Each week, over on Instagram, we ask our follower community to share their questions for our dietetics team. Here are their most recent answers…

1) What foods are best for PCOS?

Polycystic Ovary Syndrome is a relatively common condition affecting many women. There is evidence that making healthy food choices and engaging in sensible levels of physical activity can improve symptoms of PCOS. Eating regularly and ensuring you have a well-balanced diet, with plenty of fruit, vegetables and high fibre carbohydrates can be helpful. If you are trying to conceive, it is important to ensure that your diet provides plenty of nutrients and that you take a folic acid supplement. If you have an eating disorder, or are struggling with weight management or considering making significant changes to your diet, it is important to consult a Dietitian.

2) Who invented portion sizes on packets and what are they based on? How do people ignore them?

A portion is the amount of a food that you eat at one time, for example how much food you put on your plate at a meal or how much is in an individual packet.

The key to eating a balanced diet is to eat a wide variety of foods in appropriate amounts. As we work alongside people with eating disorders, we spend time thinking about getting the portions right as individual ideas about portion sizes may have become distorted and the needs of someone recovering from an eating disorder may be different.

It is important to remember that every person is different and the recommended number of portions for each food and sizes of portions will vary according to age, sex, size, health, and other factors such as health, occupation and activity. Remember that portion guides which appear on packets are aimed at the general population and are not specifically designed for those in recovery. Seek assistance to make sure you are getting it right.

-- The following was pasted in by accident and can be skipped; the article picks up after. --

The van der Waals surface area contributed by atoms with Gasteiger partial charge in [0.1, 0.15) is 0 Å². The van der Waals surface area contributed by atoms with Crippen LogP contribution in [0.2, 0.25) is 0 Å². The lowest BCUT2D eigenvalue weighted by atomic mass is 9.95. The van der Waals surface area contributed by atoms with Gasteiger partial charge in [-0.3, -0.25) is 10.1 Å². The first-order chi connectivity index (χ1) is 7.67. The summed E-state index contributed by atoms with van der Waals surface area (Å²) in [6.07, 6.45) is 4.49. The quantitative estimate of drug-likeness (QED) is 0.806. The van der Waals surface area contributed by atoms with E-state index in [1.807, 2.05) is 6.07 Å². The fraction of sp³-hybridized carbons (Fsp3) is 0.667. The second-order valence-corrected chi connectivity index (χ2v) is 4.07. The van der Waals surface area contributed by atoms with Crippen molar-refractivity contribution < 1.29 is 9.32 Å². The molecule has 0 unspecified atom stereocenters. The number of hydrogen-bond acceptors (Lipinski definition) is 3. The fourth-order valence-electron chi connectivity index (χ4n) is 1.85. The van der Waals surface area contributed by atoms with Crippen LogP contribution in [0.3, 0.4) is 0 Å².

It is important to remember that every person is different and the recommended number of portions for each food and sizes of portions will vary according to age, sex, size, health, and other factors such as health, occupation and activity.

3) Any tips for introducing cooking and trying new recipes?

Introducing cooking back into recovery can be challenging but is an important element of working towards improving your relationship with food. Initially it may seem overwhelming, but as your confidence grows, it will become easier.

Start with thinking about the process of cooking: How do you feel about preparing a meal? What may you find challenging? What are the potential obstacles?  

Think about where you might stop short – is there someone who you can turn for support to? 

Try to engage in cooking with your support networks – family, friends. Ease yourself into the process by observing and supporting them in making the meal, becoming more involved when you feel ready.

Start with something simple – focus on simpler meals and slowly work your way towards more complex dishes as you grow in confidence.

Try a simple base recipe – something with a short list of accessible ingredients. When you are comfortable preparing that, think about how you can introduce variety. Keeping the core ingredients the same but changing the toppings or fillings can be the first step towards trying new things.

You may find the recipes created by Ben, Orri’s Chef, as a helpful place to start (they are simple and tasty!) – will link to the spicy tomato rice recipe

 

4) How can I accept body changes throughout recovery?

During recovery individuals experience changes to their bodies which can be both distressing and difficult to manage. Everyone will experience weight gain in a different way, with some noticing that they gain weight more centrally (around their middle) and others noticing more peripheral weight gain.